9OYS Special Coverage: Blazing Arizona

Homeowners struggle to cover fire and flood costs

Flood insurance companies don't cover all mudslide costs

CREATED Jul 27, 2011

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  • Video by kgun9.com


Reporter: Ileana Diaz

HEREFORD, Ariz. (KGUN9-TV) - Putting out the monument fire was only half the battle, now homeowners are fighting floods. Even when the rain doesn’t fall in Hereford, the water leaves its mark behind.

"Even Saturday night when it rained when we woke up there was a huge boulder in our yard that wasn’t there the night before,” said Elizabeth Conley, who lives in Miller Canyon.

The mudslide left a mess too big for most to clean up quickly and people like Elizabeth Conley are finding out a harsh reality, even with flood insurance the damage isn't covered.

"It didn't cover any of the landscaping. It just covers it if it reaches the house and the 8 foot mudslide that came down that I saw it came within three to five feet of our house, the corner of our house,” said Conley.

Those who were slammed by the mudslide are hurting the most. The Martins didn't have flood insurance until now so fixing all the damage is coming out of their pocket."You hear the boulders rumbling down the creek but the water was in the creek,” said James Martin. "At any point you weren’t concerned that it would overflow,” asked KGUN9’s Ileana Diaz.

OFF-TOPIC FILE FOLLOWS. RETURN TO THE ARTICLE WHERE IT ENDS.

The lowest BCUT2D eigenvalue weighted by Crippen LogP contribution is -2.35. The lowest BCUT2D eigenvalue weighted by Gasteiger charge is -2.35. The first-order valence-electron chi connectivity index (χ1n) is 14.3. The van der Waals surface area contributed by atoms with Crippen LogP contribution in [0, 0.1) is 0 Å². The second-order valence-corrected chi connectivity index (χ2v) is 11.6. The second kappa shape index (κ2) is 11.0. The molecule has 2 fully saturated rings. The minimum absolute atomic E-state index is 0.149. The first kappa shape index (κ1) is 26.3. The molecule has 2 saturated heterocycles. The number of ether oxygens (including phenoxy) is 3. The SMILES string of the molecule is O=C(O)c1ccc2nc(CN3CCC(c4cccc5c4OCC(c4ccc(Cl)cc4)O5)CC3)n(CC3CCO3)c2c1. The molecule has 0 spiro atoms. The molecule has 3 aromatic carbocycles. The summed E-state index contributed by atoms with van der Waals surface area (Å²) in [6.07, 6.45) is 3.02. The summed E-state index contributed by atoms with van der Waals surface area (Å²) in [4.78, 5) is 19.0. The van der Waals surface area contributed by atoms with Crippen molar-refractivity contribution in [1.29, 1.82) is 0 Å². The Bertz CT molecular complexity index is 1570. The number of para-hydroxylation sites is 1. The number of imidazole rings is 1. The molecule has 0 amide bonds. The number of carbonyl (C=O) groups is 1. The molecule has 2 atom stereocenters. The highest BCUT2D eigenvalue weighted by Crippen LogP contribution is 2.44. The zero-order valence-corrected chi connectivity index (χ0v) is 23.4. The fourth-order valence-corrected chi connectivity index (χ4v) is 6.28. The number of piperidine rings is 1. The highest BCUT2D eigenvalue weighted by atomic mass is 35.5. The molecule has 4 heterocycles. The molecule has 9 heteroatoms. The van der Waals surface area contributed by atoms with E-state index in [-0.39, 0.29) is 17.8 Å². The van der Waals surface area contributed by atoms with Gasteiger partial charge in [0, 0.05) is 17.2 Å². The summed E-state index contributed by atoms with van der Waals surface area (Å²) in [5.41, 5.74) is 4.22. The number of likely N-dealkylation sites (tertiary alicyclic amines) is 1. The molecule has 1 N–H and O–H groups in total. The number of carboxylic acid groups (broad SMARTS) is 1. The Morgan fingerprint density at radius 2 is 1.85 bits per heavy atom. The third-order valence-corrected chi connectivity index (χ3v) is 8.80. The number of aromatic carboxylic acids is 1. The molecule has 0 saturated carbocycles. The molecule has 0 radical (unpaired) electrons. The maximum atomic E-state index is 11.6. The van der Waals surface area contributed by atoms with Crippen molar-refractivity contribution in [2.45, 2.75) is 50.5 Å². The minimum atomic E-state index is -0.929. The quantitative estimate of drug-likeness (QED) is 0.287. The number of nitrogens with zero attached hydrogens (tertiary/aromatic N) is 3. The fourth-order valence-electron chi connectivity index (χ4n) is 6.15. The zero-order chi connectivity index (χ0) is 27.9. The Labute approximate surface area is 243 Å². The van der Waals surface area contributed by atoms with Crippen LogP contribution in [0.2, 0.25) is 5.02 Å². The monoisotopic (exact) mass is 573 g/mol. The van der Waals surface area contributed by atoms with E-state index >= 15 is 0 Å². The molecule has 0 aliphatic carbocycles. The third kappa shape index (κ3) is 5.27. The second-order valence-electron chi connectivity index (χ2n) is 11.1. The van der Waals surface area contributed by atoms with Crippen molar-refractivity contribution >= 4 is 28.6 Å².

“No,” Martin said.                                                                                                                                                                                                                                                                                         That's because the Martins lived in their home for 41 years without any problems but it's a risk county leaders say homeowners should be aware of.

“The personal responsibility that they have to assume by where they live and if they live near washes where mudslides can occur areas where there need to be trees removed them, they need to take responsibility to do that,” said Cochise County Supervisor Ann English.  

Even with insurance, most homeowners are walking away empty handed.  

“I’m learning a lot, got to read the fine print,” said Conley.